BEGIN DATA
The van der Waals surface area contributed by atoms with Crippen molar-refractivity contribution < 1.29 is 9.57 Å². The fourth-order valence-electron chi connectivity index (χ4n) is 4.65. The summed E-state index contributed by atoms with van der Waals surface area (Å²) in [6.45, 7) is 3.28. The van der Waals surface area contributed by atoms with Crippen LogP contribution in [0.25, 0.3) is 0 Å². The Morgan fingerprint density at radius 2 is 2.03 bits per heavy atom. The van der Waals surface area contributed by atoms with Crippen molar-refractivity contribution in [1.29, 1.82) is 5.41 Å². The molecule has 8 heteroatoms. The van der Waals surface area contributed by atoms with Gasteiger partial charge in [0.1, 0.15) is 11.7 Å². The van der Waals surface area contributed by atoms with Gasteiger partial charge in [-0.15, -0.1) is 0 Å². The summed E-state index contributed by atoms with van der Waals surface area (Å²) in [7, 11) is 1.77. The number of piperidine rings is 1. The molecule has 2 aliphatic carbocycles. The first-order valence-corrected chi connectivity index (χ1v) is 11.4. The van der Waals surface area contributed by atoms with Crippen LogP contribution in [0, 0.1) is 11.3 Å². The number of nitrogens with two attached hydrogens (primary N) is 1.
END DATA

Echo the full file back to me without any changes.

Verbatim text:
The van der Waals surface area contributed by atoms with Crippen molar-refractivity contribution < 1.29 is 9.57 Å². The fourth-order valence-electron chi connectivity index (χ4n) is 4.65. The summed E-state index contributed by atoms with van der Waals surface area (Å²) in [6.45, 7) is 3.28. The van der Waals surface area contributed by atoms with Crippen LogP contribution in [0.25, 0.3) is 0 Å². The Morgan fingerprint density at radius 2 is 2.03 bits per heavy atom. The van der Waals surface area contributed by atoms with Crippen molar-refractivity contribution in [1.29, 1.82) is 5.41 Å². The molecule has 8 heteroatoms. The van der Waals surface area contributed by atoms with Gasteiger partial charge in [0.1, 0.15) is 11.7 Å². The van der Waals surface area contributed by atoms with Gasteiger partial charge in [-0.15, -0.1) is 0 Å². The summed E-state index contributed by atoms with van der Waals surface area (Å²) in [7, 11) is 1.77. The number of piperidine rings is 1. The molecule has 2 aliphatic carbocycles. The first-order valence-corrected chi connectivity index (χ1v) is 11.4. The van der Waals surface area contributed by atoms with Crippen LogP contribution in [0, 0.1) is 11.3 Å². The number of nitrogens with two attached hydrogens (primary N) is 1.